WHO IS LEGALLY RESPONSIBLE IN FOR BOATING ACCIDENT INJURIES?
Unlike driving a car or truck on marked roads with signs, traffic signals, and clear rules of the road, watercraft operators are faced with a whole host of issues unique to boating. While the freedom that the open water provides is part of the allure of boating, it can also make it more dangerous. Waves and currents can be unpredictable, sudden shifts in the weather can make visibility difficult, and the spaciousness can make it difficult to determine rights of way. Combine those factors with the inherent difficulty of stopping or turning a boat quickly, and accidents can seem almost inevitable. Some accidents may be unavoidable, but more often than not boating accidents are caused by operator negligence or a defect in the vessel or its equipment.
According to the Coast Guard’s 2017 annual boating accident statistics report, the top five primary accident types were:
MOST COMMON TYPES OF BOATING ACCIDENTS
- Collision With Recreational Vessel – 1145 accidents and 721 injuries
- Collision With Fixed Object – 470 accidents and 327 injuries
- Flooding/Swamping – 435 accidents and 132 injuries
- Grounding – 368 accidents and 224 injuries
- Falling Overboard – 306 accidents and 126 injuries
Not surprisingly, these statistics indicate that operator negligence accounts for 60% of reported boating accidents with the top contributing factors being operator inexperience or inattention, improper lookout, alcohol use, and machine failure.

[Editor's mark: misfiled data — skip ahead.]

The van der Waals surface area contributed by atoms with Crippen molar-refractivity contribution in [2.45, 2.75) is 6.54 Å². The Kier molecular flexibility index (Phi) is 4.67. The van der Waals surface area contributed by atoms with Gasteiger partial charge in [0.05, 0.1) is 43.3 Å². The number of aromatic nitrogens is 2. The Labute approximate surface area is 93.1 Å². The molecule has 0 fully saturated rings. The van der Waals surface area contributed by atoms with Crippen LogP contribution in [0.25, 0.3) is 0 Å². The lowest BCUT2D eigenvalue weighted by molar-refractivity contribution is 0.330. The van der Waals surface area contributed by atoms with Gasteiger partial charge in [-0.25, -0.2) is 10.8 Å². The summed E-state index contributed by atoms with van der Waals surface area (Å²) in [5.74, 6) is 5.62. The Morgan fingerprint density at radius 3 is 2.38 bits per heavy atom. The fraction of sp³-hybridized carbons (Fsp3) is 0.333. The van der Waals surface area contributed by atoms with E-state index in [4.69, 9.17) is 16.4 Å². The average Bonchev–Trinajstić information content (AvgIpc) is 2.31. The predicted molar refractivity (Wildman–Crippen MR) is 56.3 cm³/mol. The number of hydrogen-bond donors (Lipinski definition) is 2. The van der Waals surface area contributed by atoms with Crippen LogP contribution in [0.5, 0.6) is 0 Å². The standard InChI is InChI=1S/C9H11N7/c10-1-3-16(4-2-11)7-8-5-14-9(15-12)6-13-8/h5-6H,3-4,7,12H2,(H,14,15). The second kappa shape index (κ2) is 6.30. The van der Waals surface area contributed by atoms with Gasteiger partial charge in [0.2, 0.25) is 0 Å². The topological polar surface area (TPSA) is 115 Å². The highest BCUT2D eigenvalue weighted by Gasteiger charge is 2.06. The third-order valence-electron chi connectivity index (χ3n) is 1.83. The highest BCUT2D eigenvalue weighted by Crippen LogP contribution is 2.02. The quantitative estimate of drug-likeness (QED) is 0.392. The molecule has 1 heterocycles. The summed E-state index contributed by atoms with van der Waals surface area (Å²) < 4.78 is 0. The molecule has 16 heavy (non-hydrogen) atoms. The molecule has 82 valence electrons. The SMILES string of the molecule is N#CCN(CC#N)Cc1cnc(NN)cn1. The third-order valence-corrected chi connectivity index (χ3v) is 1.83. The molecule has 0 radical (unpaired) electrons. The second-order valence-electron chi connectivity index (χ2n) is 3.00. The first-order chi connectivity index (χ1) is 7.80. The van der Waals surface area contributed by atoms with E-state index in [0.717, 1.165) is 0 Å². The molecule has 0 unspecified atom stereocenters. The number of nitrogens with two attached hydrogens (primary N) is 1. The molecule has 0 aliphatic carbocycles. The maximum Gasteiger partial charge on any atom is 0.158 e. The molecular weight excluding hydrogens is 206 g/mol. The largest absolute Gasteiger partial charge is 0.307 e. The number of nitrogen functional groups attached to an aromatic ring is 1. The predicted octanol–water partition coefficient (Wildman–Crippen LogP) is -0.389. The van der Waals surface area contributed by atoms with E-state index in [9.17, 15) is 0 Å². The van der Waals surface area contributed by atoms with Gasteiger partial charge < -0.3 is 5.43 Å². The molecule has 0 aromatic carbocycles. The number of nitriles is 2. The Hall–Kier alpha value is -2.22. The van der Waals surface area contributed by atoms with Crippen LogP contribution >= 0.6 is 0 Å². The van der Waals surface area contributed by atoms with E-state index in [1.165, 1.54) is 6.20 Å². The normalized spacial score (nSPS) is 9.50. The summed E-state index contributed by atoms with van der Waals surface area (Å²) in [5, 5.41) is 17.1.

RHODE ISLAND BOATING ACCIDENTS: MOST COMMON SCENARIOS
- Being on a boat involved in a collision caused by another boat, ferry, or personal watercraft.
- Being the passenger on a boat operated by a person, who failed to obey local navigation rules, or was intoxicated, or failed to act with reasonable care under the circumstances of the situation.
- A defective product due to a production defect or a safety design defect. Additionally, the boat manufacture may be liable for failure to warn of unknown dangers to the driver and / or passenger during the operation of the boat.
- A trusted service company failed to perform maintenance on the boat, which led to equipment failure and a resulting accident.
To recover damages in a boating accident claim a plaintiff will need to prove several elements. First, that the negligent party owed the injured party a duty of care. Second, that they breached that duty of care. Third, that an accident occurred as a result of the breach and that the injuries resulted from the accident. These elements must be proven by a preponderance of the evidence; which means by at least 51%.
Generally, a claim for damages for your injuries will be made to the negligent party’s insurance provider. Insurance companies are concerned with their own bottom line and will attempt to delay your claim, downplay the seriousness of the accident and your injuries, turn the blame to you, or deny the claim entirely.